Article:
Modern technology has created new publishing possibilities. Visit amazon.com and type in the name of a historically significant author, such as Adrien-Marie Legendre. You will find an abundance of books on offer, from such publishers as Nabu and Kessinger. These often come with a disclaimer, something like this:
This is a reproduction of a book published before 1923. This book may have occasional imperfections such as missing or blurred pages, poor pictures, errant marks, etc. that were either part of the original artifact, or were introduced by the scanning process. We believe this work is culturally important, and despite the imperfections, have elected to bring it back into print as part of our continuing commitment to the preservation of printed works worldwide. We appreciate your understanding of the imperfections in the preservation process, and hope you enjoy this valuable book.
What is going on is that older books in the public domain have been scanned and made available in electronic form. They can often be downloaded for free from libraries; one of the most extensive is the Gallica collection from the Bibliothèque Nationale de France. What the publishers are doing is producing print-on-demand editions of these texts for those who still want paper. It is a valuable service, but the risk of “imperfections” is a real one: I bought a copy of Peirce’s Linear Associative Algebra and discovered that several pages were illegible.
What Cambridge University Press offers in their Cambridge Library Collection is the same service, but with CUP standards for quality, both with regard to the books selected for reprinting and with regard to the actual production of the books. The book under review, a reprint of the second edition of Legendre’s famous book on number theory, demonstrates these features nicely: it is an important book, nicely and clearly printed and well bound.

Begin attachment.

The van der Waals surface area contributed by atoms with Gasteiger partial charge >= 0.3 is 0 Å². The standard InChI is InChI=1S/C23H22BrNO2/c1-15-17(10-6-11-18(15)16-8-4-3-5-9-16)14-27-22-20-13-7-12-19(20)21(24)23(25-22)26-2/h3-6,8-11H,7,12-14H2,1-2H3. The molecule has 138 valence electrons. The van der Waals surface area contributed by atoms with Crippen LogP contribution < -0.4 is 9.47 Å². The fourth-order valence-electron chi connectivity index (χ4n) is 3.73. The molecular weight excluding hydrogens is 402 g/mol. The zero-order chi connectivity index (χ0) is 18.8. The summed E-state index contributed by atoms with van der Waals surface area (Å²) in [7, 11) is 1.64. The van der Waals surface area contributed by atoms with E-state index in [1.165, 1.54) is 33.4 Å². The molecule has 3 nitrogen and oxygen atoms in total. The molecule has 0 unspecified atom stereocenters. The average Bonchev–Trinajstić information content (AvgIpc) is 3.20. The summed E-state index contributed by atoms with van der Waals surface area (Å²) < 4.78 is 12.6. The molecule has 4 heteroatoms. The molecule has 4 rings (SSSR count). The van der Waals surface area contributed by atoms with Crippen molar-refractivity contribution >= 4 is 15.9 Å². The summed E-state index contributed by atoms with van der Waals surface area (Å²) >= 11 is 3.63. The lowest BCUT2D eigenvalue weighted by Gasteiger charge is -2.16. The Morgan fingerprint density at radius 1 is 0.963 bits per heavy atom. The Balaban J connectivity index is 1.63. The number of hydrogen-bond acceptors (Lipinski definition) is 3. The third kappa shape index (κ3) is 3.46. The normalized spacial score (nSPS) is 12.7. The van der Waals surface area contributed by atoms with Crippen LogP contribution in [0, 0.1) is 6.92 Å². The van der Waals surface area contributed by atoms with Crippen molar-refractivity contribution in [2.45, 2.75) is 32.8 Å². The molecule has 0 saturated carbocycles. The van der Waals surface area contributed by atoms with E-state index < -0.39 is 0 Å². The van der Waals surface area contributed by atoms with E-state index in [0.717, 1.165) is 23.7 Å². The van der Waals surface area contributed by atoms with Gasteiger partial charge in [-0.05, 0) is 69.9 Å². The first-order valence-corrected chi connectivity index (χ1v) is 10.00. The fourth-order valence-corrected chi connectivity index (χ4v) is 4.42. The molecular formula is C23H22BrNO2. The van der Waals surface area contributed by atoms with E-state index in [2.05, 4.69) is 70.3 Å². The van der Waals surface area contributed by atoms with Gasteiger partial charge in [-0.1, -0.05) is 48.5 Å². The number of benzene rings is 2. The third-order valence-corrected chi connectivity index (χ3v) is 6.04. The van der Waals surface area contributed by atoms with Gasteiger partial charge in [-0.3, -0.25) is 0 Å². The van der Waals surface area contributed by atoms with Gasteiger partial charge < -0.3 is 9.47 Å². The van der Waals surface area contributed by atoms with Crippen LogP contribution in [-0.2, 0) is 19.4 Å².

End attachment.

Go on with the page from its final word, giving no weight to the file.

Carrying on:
Legendre’s Essai is one of the founding documents in number theory; many of the issues it discusses set the agenda for the next few years of research. Unfortunately, the first edition contained some mistakes, which were pointed out and corrected by Gauss in the other fouding document, the Disquisitiones Mathematicae. (You will soon be able get this from Cambridge as well: it’s volume one of Gauss’s Werke, to appear in November 2011.) The 1808 edition of the Essai, reprinted here, includes Legendre’s reaction to Gauss. In his preface, he claims to have corrected the mistakes and enlarged the book considerably. Some mistakes remained, alas, and eventually there was a third edition as well.
One particularly charming part of this book is Legendre’s “proof” that any arithmetic progression a + nd with gcd(a,d) = 1 contains infinitely many primes. This is Dirichlet’s Theorem on primes in arithmetic progressions, and the fact that it’s not known as “Legendre’s theorem” is a clue that the proof is incorrect. Asking students in a course on elementary number theory to find the mistake would make a truly fantastic exercise.
I hope mathematicians will welcome the Cambridge Library Collection and that libraries will take full advantage of the renewed availability of such rare volumes. For now, I’m delighted to have a copy of Legendre to study.
Fernando Q. Gouvêa loves old books, teaches elementary number theory, and sometimes asks students to do difficult things. He is Carter Professor of Mathematics at Colby College in Waterville, ME.